Ralph Greenleaf - One of the greatest to play the game

sjm

Sweating it at Derby City
Silver Member
I'm old enough to have known many of the old time players who competed against both Greenleaf and Mosconi. To a man they ALL said Greenleaf was the better player.
Charlie Ursitti, who kept, by far. the best records of anyone during the straight pool era, once gave me an interesting insight. He told me that, statistically speaking, Mosocni ran a game out on the first inning more often than Greenleaf, but added that, statistically speaking, Greenleaf won games in two innings or less more often than Mosconi. I've also met several who competed against both, and they were split over who was the greater of the two. The legend Irving Crane, a contemporary of both, was measurably behind them, and with no disrespect to Sigel and Mizerak, I don't see how they can possibly be considered to be on the same level as Mosconi and Greenleaf, the two most dominant players pool has ever seen.

It's a debate for the ages, but as we know, Willie thought the world of Greenleaf's game.
 

Nikrnic

Member
That was a good book with some very good pool history crammed into 106 pages, well worth the read. I doubt anyone could beat him when he was on a roll. He was one of the greatest.
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michael4

AzB Silver Member
Silver Member
Charlie Ursitti, who kept, by far. the best records of anyone during the straight pool era, once gave me an interesting insight. He told me that, statistically speaking, Mosocni ran a game out on the first inning more often than Greenleaf, but added that, statistically speaking, Greenleaf won games in two innings or less more often than Mosconi. I've also met several who competed against both, and they were split over who was the greater of the two. The legend Irving Crane, a contemporary of both, was measurably behind them, and with no disrespect to Sigel and Mizerak, I don't see how they can possibly be considered to be on the same level as Mosconi and Greenleaf, the two most dominant players pool has ever seen.

It's a debate for the ages, but as we know, Willie thought the world of Greenleaf's game.
Another debate is determining what the term "better" means. You have given some examples, but there is also the player who may be less consistent, but has the higher gear. I think Keith is maybe one example of this, and also Greenleaf appears to have had the higher gear (over Willie).
 
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kling&allen

AzB Gold Member
Gold Member
The historical record isn't entirely clear on Greenleaf's top exhibition run. In 1923, he ran 265 in Stockton, CA on what would have been a 10-foot table:

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In its 1950 obituary, a Brooklyn newspaper said he ran 290 in 1935 in Norfolk, VA. But I didn't find any reported evidence of that claim (by Ralph or anyone else) and Ralph was not shooting good pool in 1935. When asked about high runs, Ralph would talk about his 126-and-out run against the Snail in world championship play and never exhibition runs.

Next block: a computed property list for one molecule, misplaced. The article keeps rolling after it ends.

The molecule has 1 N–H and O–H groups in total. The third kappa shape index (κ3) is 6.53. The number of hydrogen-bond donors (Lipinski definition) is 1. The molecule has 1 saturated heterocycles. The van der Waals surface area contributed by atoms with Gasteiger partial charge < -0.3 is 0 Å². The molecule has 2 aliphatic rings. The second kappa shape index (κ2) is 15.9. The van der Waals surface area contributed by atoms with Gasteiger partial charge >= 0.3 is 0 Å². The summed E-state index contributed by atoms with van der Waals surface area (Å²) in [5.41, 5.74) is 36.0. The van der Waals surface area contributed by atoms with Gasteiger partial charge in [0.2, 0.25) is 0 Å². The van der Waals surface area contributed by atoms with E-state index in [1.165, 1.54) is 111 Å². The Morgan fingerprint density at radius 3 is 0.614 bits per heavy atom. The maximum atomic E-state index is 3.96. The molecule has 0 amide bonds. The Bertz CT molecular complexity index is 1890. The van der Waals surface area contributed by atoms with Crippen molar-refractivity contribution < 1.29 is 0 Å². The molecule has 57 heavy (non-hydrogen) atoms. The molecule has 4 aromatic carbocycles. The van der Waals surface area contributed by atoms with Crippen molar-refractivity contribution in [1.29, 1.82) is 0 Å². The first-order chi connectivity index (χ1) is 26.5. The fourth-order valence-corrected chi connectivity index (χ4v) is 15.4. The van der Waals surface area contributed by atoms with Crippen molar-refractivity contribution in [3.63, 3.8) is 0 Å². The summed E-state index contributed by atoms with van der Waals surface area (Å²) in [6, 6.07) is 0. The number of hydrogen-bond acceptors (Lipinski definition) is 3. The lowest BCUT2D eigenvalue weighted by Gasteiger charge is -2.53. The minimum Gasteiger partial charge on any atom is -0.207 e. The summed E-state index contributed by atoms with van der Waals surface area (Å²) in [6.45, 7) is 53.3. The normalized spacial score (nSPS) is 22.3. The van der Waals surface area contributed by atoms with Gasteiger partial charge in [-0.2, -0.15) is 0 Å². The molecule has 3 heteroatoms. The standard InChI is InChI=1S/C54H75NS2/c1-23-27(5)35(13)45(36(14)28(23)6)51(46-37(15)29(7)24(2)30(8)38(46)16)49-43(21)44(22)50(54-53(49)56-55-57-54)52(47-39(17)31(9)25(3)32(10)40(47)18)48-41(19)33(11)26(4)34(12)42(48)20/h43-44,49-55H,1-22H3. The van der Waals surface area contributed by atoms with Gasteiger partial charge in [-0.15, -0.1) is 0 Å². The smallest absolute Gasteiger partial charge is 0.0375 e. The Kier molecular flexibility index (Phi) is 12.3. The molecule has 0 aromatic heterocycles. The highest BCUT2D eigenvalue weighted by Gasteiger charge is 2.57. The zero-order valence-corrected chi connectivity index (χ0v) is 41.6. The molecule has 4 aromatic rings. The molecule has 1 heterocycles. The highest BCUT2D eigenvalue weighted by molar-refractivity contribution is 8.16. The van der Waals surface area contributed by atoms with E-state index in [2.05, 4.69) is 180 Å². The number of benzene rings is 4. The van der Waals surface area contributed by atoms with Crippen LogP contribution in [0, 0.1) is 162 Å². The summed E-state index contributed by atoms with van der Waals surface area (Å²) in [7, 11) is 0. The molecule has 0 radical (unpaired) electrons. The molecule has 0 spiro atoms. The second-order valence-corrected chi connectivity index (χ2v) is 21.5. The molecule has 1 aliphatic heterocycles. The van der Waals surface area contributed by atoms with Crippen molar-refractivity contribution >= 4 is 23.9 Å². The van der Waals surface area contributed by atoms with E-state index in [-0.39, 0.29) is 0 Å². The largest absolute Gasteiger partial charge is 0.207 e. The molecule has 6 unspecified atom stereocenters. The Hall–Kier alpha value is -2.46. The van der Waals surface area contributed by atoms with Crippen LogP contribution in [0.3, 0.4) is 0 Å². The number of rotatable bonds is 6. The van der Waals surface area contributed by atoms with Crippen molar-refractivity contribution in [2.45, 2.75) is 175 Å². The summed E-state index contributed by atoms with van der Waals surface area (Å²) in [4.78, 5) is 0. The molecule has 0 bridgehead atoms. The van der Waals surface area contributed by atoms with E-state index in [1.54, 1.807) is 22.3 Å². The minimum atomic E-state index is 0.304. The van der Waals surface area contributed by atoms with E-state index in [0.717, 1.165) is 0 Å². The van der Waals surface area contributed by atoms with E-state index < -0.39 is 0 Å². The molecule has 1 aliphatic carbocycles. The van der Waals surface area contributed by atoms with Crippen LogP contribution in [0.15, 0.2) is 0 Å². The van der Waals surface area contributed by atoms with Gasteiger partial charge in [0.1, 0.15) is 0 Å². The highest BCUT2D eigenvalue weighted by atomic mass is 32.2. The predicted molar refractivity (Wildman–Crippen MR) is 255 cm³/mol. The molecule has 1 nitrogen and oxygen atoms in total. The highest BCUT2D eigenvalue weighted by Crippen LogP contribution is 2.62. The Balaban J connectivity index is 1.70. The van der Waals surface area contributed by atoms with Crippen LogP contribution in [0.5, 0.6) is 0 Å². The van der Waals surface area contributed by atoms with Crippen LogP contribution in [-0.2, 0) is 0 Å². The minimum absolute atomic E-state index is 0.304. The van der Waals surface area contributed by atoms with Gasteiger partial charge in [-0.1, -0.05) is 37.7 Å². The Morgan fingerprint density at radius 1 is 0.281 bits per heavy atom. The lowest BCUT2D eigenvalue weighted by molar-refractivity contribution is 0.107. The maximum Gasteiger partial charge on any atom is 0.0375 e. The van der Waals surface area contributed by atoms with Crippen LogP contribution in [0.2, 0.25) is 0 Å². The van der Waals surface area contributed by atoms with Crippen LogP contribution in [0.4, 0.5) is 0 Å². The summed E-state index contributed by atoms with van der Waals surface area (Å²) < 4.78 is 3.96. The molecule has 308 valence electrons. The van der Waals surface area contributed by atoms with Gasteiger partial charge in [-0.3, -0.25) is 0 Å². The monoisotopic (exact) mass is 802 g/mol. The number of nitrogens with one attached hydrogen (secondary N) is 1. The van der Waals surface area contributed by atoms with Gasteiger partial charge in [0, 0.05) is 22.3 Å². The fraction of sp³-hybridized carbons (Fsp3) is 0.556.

Like most professionals over the years including Mosconi, Ralph usually stopped his runs once he secured victory. Here's an example from 1926:

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kling&allen

AzB Gold Member
Gold Member
Here's the list of records from Willie's 1958 "Pocket Billiards" book. Note how Mosconi (or his editor) breaks out 5x10 stats separately but somehow got the 526 wrong:

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Rocket354

AzB Silver Member
Silver Member
Here's the list of records from Willie's 1958 "Pocket Billiards" book. Note how Mosconi (or his editor) breaks out 5x10 stats separately but somehow got the 526 wrong:

View attachment 598870
Lots of 127's nearby, I can see how 526 became 527.

That said, I have little faith in lots of these numbers. In baseball, for which records have been kept fastidiously for well over a century, and which is played in front of thousands (and tens of thousands) of fans, there's still mistakes. Ty Cobb held the all-time hit record for decades at 4192 (since eclipsed). Except it wasn't really 4192, but within the last 20-25 years or so there was a recount of old newspaper records and his total is now 4189. Ted Williams held the single-season on-base percentage record at .551 for many decades (also, since-eclipsed). Well, it's now .553.

If a sport with as many spectators, and as many news accounts, and as many diehard fans calculating things to the nth degree can have mistakes in some of its most prestigious records, what chance does pool have? Doesn't mean I necessarily doubt the "general area" of the numbers, but arguing 290 vs 265 or anything else is likely not really worth it--neither one might be accurate!
 

Rocket354

AzB Silver Member
Silver Member
More on-topic, I'm reading the Greenleaf book and it's a quick, enjoyable read. Very much worth the 0.99 for the kindle version!
 
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